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© Copyright www.cosmopolis.ch Louis Gerber All rights reserved.
|Added on April 8, 2000
Taiwan's Presidential Election
39.3% for Chen Shui-bian (DPP)
36.8% for James Soong (independent)
23.1% for Lien Chan (KMT)
Voters turnout: over 80%
There is only one democratic China - Taiwan. For the first time in Chinese history voters have decided on a power shift from a ruling party, the Kuomintang (KMT), to an opposition party, the Democratic Progressive Party (DPP). Taiwan has come a long way since 1949. The DDP was only legalised in 1987 - the year in which military rule was abandoned. Chen Shui-bian has made one of the great comebacks in politics. In December 1998 he was defeated when he ran for a second term as Taipei mayor. Today, Chen, 49, a lawyer of humble origins, is Taiwan's President-elect.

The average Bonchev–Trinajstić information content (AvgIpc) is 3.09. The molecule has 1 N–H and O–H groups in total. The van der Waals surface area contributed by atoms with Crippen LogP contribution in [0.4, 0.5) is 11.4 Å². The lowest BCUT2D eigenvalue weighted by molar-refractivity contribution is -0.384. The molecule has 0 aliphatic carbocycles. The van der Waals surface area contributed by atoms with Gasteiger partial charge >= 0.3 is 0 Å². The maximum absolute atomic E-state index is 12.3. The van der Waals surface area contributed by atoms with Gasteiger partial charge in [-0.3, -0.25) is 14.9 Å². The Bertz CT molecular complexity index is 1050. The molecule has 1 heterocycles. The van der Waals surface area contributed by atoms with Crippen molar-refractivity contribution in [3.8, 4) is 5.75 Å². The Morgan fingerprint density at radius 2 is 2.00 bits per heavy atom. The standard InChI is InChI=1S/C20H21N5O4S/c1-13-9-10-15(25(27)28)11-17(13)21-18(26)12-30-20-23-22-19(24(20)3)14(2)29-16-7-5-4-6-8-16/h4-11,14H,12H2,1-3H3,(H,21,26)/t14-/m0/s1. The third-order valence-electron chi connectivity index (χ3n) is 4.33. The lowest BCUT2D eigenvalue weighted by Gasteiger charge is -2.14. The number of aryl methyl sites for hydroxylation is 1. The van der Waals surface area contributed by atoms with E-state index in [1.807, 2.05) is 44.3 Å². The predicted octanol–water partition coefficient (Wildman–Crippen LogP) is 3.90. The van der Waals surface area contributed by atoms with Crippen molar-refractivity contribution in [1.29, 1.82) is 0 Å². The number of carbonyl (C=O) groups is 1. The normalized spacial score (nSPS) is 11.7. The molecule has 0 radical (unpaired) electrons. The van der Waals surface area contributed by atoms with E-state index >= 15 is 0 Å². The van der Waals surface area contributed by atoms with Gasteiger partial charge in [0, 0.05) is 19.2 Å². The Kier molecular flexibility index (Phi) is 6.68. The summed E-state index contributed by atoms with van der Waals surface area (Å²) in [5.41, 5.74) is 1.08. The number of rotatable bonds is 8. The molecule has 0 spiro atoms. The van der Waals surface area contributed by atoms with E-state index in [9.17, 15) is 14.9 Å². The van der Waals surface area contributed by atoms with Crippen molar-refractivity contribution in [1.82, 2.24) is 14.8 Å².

His election is a political earthquake in the sense that the opposition rises to power, the KMT loses its 50-year power monopoly and with Annette Lu (DPP) as Taiwan's Vice President-elect the country will for the first time have a woman rise to such a high office. She is a long time advocate of equal rights for men and women. Although the DPP has won the presidential election, it will have to share power since the party only controls only 71 seats in the 225-seat legislature whereas the KMT still holds an absolute majority with its 119 mandates. DPP Chairman Lin Yi-hsiung acknowledged that the DDP will not have a controlling grip on the government as the KMT did. As former mayor of Taipei (1994-98), Chen Shui-bian is already used to political compromise - his Taipei city government was made up of DDP, KMT and independent members. That is what Taiwan needs in the future in order not to end up in a political deadlock.